• Harlow Voorhees

    In the late1970s I witnessed a lady get out of a single engine cessna at Oakland International Airport (at the old GA gate) and walk forward into the spinning propellor. She was wearing a heavy coat and carrying a camera bag. The bag literally exploded sending film and other stuff in all directions. She went backwards and was uninjured. The pilot of the aircraft taxiied away, apparently unaware of what just happened. Someone chased him down and he stopped. I will never forget running over to the woman to see if she was ok and observing the total panic and shock in her expression. She was not an aviation person and had simply gone on a flight with a private pilot to take pictures.
    I worked in the regional airline industry for many years and I will never forget Zelda, a gate agent at SFO who started with Swift Aire in the seventies and ended up with Wings West Airlines. She was ramping in a Beech C99 one night in the early 1980s, and after setting the chalks walked into the left prop and was killed. She was an aviation person who suffered a moment of inattention that cost her her life. Neither of these victims were “dumb”. Spinning props are nearly invisible and are a hazard to any person nearby. It is incumbant on all of us pilots to recognize this and follow S.O.Ps that will minimize exposure.

    Harlow Voorhees
    AOPA 01567926

  • George Wilhelmsen

    Everyone probably has a story, or has heard a story of this happening. We had a similar event in Dwight, Illinois, with a woman who got out of a Cessna 177 (no strut) and walked straight into the prop. The contact was fatal.

    Yes, shutting down the engine is always an option, and would be effective at preventing these events.

    Equally effective would be pilots who brief passengers that they need to go towards the back of the plane, and then monitor the passengers – if they change direction, pull the mixture.

    Still, when you look at this, it is part of being smart. I was ferried back yesterday after dropping my plane off at an avionics shop. When the pilot started up the plane, I ran through my “AOPA pilot-in-command” mantra, telling the pilot that this was HIS aircraft, and that I would not touch the flight controls, panel, or avionics unless specifically directed to.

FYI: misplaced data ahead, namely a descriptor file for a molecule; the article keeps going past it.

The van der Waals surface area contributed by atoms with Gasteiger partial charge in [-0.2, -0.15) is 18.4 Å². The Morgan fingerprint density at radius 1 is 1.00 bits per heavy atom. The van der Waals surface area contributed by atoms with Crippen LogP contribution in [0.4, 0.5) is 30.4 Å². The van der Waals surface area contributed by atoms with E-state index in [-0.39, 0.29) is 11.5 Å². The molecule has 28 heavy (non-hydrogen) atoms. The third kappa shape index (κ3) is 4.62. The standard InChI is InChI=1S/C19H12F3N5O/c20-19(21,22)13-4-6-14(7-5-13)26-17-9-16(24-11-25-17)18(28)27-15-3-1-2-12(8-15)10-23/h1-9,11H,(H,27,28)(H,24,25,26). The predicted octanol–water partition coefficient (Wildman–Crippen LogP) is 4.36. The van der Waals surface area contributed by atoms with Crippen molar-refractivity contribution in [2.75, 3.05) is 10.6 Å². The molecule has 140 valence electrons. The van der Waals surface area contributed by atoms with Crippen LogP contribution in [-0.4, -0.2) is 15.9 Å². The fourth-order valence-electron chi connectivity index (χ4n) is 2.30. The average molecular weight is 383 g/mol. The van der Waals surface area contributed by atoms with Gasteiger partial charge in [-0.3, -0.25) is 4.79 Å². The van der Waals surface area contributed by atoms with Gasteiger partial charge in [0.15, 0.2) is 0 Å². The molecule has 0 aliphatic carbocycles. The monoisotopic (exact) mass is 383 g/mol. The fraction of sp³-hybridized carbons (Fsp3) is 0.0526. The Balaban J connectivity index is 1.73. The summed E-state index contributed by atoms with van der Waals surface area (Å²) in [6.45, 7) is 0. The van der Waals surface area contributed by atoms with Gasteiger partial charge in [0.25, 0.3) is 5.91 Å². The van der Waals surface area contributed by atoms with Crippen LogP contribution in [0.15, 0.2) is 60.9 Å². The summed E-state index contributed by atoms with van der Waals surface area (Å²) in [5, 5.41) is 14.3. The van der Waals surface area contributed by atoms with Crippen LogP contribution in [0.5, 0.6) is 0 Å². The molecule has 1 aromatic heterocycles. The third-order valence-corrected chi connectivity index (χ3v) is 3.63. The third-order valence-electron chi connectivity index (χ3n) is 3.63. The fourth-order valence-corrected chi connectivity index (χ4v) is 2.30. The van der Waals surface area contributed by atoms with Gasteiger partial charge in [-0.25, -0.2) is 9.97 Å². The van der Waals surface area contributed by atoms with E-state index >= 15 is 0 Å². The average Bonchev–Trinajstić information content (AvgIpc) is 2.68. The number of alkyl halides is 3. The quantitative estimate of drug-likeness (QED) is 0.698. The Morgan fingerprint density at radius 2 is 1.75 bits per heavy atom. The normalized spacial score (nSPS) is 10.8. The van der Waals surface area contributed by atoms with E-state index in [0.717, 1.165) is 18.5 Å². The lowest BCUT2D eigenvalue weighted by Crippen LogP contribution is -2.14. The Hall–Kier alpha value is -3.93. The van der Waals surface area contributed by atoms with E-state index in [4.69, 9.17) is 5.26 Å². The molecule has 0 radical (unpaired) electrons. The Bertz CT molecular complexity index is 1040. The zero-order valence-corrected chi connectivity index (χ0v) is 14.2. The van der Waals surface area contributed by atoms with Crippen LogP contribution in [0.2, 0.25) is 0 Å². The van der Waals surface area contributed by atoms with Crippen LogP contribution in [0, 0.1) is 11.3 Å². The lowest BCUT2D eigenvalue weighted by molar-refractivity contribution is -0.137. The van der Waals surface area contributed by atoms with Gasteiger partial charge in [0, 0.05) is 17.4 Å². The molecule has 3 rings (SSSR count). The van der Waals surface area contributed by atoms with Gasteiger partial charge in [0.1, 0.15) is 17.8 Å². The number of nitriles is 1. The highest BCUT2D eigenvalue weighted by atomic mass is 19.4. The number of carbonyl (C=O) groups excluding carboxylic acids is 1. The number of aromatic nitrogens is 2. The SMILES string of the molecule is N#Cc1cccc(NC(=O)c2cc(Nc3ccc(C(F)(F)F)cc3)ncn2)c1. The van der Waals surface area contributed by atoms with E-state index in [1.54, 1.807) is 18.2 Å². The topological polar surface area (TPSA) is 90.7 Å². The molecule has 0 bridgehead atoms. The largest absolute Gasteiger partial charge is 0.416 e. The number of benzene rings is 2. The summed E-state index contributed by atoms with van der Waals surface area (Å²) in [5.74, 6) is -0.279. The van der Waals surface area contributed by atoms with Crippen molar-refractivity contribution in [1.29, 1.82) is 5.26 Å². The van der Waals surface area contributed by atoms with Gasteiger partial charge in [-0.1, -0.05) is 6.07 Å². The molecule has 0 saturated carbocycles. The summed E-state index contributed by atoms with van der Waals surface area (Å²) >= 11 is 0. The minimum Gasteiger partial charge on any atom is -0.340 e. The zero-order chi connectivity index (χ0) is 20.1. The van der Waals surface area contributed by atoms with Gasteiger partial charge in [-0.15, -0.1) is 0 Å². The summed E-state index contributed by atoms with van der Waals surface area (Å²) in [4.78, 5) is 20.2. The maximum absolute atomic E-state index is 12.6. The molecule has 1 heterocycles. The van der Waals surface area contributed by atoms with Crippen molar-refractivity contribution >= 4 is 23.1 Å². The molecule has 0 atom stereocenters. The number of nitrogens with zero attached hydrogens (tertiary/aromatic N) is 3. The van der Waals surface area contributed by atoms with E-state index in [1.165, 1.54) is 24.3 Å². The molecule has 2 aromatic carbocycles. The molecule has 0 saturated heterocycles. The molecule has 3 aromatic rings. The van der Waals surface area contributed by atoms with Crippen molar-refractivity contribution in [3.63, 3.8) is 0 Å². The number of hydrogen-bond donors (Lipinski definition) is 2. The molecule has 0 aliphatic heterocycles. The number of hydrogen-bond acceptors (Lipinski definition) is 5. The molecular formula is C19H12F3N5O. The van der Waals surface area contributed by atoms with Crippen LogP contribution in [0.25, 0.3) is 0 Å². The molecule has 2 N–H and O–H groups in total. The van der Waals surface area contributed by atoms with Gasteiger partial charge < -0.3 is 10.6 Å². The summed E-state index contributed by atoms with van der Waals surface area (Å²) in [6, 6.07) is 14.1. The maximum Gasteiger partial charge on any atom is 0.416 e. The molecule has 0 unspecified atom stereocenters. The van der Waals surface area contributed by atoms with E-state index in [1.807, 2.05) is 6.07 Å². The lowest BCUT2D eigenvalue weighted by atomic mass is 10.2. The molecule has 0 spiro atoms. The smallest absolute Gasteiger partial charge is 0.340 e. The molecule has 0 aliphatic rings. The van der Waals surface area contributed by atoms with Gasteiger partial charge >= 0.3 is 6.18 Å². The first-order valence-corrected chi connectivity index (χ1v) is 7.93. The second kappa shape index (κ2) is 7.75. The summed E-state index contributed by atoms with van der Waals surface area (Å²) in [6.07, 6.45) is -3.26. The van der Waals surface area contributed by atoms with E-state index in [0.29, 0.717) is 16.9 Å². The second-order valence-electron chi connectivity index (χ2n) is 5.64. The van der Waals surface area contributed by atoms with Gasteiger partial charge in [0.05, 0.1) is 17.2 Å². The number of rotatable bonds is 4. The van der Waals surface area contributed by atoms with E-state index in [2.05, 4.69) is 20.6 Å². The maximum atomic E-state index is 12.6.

When we arrived at my destination, I didn’t want the pilot to have to shut down the Cessna 210, since big engines can have hot starting issues. I told him what my intentions were – I would get out, hold the door shut so he could latch it from the inside, and then go towards the back of the plane.

    Even at low power, the prop wash was impressive. I’m wondering how someone would think nothing was there – I could feel it for 20 feet behind the plane.

    Anyway, the fact I’m here writing this indicates that with the right intelligence, this can be safely done. Perhaps additional caution is needed when dealing with non-pilots, but we have already transitioned as a government as one providing governance to more of a ($*^*)(#&^$#)*& “nanny state” trying to tell you not to be “bad,” so as much as this is an occasional issue, I’m not sure further regulation is warranted.

    George Wilhelmsen
    AOPA 01004652

  • Bruce


    I think you can see from the responses this far that Murphy’s law applies. Call it dumb or low situational awareness or whatever you like. People have lapses – unfortunately it is part of the human condition. We see it regularly on the highways and skyways.

    As I’ve gotten older, and having made a “just a few” mistakes myself, it’s just encouragement to see if we can defeat our own shortcomings. Nobody said it would be easy.


  • http://AOPAASF George Colombe